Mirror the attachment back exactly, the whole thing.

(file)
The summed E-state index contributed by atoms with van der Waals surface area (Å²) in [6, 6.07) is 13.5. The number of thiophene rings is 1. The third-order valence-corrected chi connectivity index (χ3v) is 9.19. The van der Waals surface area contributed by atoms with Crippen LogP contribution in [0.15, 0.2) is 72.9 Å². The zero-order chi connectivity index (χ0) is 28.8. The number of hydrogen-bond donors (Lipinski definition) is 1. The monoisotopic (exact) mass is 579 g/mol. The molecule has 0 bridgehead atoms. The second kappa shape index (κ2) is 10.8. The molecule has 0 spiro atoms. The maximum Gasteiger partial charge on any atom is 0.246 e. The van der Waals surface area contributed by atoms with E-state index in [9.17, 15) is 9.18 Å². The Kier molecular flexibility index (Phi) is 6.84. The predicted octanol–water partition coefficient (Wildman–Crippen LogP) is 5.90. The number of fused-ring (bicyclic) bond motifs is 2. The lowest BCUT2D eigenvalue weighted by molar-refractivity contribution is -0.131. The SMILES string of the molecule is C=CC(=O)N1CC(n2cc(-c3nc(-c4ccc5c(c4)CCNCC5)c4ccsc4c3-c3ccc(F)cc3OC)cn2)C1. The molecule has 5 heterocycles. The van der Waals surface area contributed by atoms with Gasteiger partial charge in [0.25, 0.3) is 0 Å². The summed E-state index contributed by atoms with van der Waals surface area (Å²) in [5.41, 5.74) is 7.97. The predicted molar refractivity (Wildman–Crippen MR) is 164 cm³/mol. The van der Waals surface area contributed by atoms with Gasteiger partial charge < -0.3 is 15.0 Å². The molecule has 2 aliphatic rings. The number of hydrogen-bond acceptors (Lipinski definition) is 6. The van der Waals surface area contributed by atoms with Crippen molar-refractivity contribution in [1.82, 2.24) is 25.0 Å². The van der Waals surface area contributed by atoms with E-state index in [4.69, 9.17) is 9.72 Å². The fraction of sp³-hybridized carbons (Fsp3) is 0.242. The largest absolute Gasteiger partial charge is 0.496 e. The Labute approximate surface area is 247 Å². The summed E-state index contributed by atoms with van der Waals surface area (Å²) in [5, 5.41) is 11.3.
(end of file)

The summed E-state index contributed by atoms with van der Waals surface area (Å²) in [6, 6.07) is 13.5. The number of thiophene rings is 1. The third-order valence-corrected chi connectivity index (χ3v) is 9.19. The van der Waals surface area contributed by atoms with Crippen LogP contribution in [0.15, 0.2) is 72.9 Å². The zero-order chi connectivity index (χ0) is 28.8. The number of hydrogen-bond donors (Lipinski definition) is 1. The monoisotopic (exact) mass is 579 g/mol. The molecule has 0 bridgehead atoms. The second kappa shape index (κ2) is 10.8. The molecule has 0 spiro atoms. The maximum Gasteiger partial charge on any atom is 0.246 e. The van der Waals surface area contributed by atoms with E-state index in [9.17, 15) is 9.18 Å². The Kier molecular flexibility index (Phi) is 6.84. The predicted octanol–water partition coefficient (Wildman–Crippen LogP) is 5.90. The number of fused-ring (bicyclic) bond motifs is 2. The lowest BCUT2D eigenvalue weighted by molar-refractivity contribution is -0.131. The SMILES string of the molecule is C=CC(=O)N1CC(n2cc(-c3nc(-c4ccc5c(c4)CCNCC5)c4ccsc4c3-c3ccc(F)cc3OC)cn2)C1. The molecule has 5 heterocycles. The van der Waals surface area contributed by atoms with Gasteiger partial charge in [0.25, 0.3) is 0 Å². The summed E-state index contributed by atoms with van der Waals surface area (Å²) in [5.41, 5.74) is 7.97. The predicted molar refractivity (Wildman–Crippen MR) is 164 cm³/mol. The van der Waals surface area contributed by atoms with Gasteiger partial charge < -0.3 is 15.0 Å². The molecule has 2 aliphatic rings. The number of hydrogen-bond acceptors (Lipinski definition) is 6. The van der Waals surface area contributed by atoms with Crippen molar-refractivity contribution in [1.82, 2.24) is 25.0 Å². The van der Waals surface area contributed by atoms with E-state index in [4.69, 9.17) is 9.72 Å². The fraction of sp³-hybridized carbons (Fsp3) is 0.242. The largest absolute Gasteiger partial charge is 0.496 e. The Labute approximate surface area is 247 Å². The summed E-state index contributed by atoms with van der Waals surface area (Å²) in [5, 5.41) is 11.3.